The Power of Photovoltaics

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Photovoltaics, also referred to as PV or solar electric systems, convert sunlight into electricity.  Harnessing the sun’s rays is a non-polluting way to provide power to our homes and buildings, large and small.  In many circumstances, photovoltaics will generate more electricity than is needed by a home’s occupants, and some utility companies will even allow that excess electricity to be sold back to them.  Recent increases in federal tax incentives, and state and utility programs, have brought the cost of photovoltaics down to an affordable level.

You may recognize photovoltaic panels as seen atop the roof of a home or other building.  These solar panels can be mounted at a fixed angle facing south, or they can be mounted on a tracking device that follows the sun, allowing them to capture the most sunlight over the course of a day.

Advances in research and development of solar technology has allowed for thin-cell designs, or building integrated photovoltaics (BIPV).  Thin film solar cells use layers of semiconductor materials only a few micrometers thick. Thin film technology has made it possible for solar cells to now double as rooftop shingles, roof tiles, building facades, or the glazing for skylights or atria. The solar cell version of items such as shingles offer the same protection and durability as ordinary asphalt shingles.

How do solar panels work?  Sunlight is made up of tiny packets of energy called photons.  Every hour enough of this energy reaches the earth to meet the world’s energy demands for a whole year.   Photovoltaic panels consist of many solar cells.   These are made of materials, like silicon, one of the most common elements on earth.  The individual cell is designed with a positive and negative layer to create an electric field, just like in a battery.  As photons are absorbed in the cell, their energy causes electrons to become free, and the electrons move toward the bottom of the cell, and exit through a connecting wire.  This flow of electrons is what we call electricity.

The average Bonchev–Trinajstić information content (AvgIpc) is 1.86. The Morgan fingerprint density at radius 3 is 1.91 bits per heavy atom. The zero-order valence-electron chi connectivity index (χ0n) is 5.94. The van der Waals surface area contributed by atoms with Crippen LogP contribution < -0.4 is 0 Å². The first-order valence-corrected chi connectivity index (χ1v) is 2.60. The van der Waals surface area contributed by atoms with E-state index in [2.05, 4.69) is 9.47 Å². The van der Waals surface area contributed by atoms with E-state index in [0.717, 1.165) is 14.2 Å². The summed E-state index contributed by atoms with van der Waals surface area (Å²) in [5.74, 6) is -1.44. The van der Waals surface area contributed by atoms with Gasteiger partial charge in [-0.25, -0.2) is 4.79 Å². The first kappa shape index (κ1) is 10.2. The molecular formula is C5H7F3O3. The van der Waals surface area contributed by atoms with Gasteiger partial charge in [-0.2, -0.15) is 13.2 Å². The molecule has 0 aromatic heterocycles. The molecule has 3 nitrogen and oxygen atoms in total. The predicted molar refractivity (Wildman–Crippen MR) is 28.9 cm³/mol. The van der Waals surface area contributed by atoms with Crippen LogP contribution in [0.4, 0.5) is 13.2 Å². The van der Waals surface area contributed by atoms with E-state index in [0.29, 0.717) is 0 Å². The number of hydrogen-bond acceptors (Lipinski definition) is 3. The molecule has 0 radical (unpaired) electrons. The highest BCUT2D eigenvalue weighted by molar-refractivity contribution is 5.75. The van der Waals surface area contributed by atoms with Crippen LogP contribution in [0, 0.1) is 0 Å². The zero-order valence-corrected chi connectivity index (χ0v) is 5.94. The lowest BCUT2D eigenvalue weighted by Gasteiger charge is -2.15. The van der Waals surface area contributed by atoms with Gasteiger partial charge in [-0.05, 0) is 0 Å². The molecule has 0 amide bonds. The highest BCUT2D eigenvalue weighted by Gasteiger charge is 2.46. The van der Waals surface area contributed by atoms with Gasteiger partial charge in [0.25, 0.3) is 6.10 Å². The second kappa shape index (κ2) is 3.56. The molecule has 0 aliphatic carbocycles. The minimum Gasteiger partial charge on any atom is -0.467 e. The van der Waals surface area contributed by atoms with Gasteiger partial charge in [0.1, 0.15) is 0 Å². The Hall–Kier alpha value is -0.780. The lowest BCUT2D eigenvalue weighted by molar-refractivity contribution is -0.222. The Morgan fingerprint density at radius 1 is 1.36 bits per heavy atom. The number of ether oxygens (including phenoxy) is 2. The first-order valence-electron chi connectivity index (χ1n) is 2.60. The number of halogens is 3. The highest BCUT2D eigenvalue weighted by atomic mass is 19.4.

Through the U.S. Department of Energy’s Solar America Cities partnership, 25 major U.S. cities are working to accelerate the adoption of solar energy technologies for a cleaner, more secure energy future. The city solar partnerships have committed to developing a sustainable solar infrastructure that removes market barriers and encourages the adoption of solar energy by residents and businesses. These cities are taking a comprehensive, city-wide approach that lays the foundation for a viable solar market and provides a model for other cities to follow.

Learn more at the National Renewable Energy Laboratory website.

Tag(s): Energy, Greening the Home, Greening the Office, The Great Green Outdoors

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